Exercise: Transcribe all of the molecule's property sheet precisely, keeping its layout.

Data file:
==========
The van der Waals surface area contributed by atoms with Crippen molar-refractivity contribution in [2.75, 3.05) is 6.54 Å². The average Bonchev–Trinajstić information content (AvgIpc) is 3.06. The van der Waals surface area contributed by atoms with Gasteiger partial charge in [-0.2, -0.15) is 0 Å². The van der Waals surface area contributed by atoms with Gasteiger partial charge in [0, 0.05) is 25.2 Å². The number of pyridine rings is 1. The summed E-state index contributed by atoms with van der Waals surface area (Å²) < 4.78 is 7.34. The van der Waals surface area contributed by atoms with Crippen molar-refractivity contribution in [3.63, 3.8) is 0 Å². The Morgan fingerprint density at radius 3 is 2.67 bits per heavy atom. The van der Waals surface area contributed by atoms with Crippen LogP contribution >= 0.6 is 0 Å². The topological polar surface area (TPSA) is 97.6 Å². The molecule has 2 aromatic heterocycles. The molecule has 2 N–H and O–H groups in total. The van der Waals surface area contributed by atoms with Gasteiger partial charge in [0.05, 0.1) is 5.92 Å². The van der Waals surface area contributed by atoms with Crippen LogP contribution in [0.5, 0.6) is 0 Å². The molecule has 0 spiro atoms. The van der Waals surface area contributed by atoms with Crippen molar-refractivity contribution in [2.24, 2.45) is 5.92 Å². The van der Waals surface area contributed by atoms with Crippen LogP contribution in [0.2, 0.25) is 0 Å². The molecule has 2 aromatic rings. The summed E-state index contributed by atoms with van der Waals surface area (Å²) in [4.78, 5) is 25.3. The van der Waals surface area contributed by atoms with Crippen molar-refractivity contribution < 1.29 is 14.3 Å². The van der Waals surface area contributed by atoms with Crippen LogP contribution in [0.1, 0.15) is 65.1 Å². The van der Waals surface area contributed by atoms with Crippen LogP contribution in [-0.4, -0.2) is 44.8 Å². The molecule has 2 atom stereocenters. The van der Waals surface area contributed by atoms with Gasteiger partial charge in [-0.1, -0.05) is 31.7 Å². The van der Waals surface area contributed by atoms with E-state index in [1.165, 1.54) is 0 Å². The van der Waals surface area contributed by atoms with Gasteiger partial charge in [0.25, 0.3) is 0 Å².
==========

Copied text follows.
The van der Waals surface area contributed by atoms with Crippen molar-refractivity contribution in [2.75, 3.05) is 6.54 Å². The average Bonchev–Trinajstić information content (AvgIpc) is 3.06. The van der Waals surface area contributed by atoms with Gasteiger partial charge in [-0.2, -0.15) is 0 Å². The van der Waals surface area contributed by atoms with Gasteiger partial charge in [0, 0.05) is 25.2 Å². The number of pyridine rings is 1. The summed E-state index contributed by atoms with van der Waals surface area (Å²) < 4.78 is 7.34. The van der Waals surface area contributed by atoms with Crippen molar-refractivity contribution in [3.63, 3.8) is 0 Å². The Morgan fingerprint density at radius 3 is 2.67 bits per heavy atom. The van der Waals surface area contributed by atoms with Crippen LogP contribution >= 0.6 is 0 Å². The topological polar surface area (TPSA) is 97.6 Å². The molecule has 2 aromatic heterocycles. The molecule has 2 N–H and O–H groups in total. The van der Waals surface area contributed by atoms with Gasteiger partial charge in [0.05, 0.1) is 5.92 Å². The van der Waals surface area contributed by atoms with Crippen LogP contribution in [0.5, 0.6) is 0 Å². The molecule has 0 spiro atoms. The van der Waals surface area contributed by atoms with Crippen molar-refractivity contribution in [2.24, 2.45) is 5.92 Å². The van der Waals surface area contributed by atoms with Crippen LogP contribution in [0.2, 0.25) is 0 Å². The molecule has 2 aromatic rings. The summed E-state index contributed by atoms with van der Waals surface area (Å²) in [4.78, 5) is 25.3. The van der Waals surface area contributed by atoms with Crippen molar-refractivity contribution < 1.29 is 14.3 Å². The van der Waals surface area contributed by atoms with Crippen LogP contribution in [0.1, 0.15) is 65.1 Å². The van der Waals surface area contributed by atoms with Crippen LogP contribution in [-0.4, -0.2) is 44.8 Å². The molecule has 2 atom stereocenters. The van der Waals surface area contributed by atoms with Gasteiger partial charge in [-0.1, -0.05) is 31.7 Å². The van der Waals surface area contributed by atoms with E-state index in [1.165, 1.54) is 0 Å². The van der Waals surface area contributed by atoms with Gasteiger partial charge in [0.25, 0.3) is 0 Å².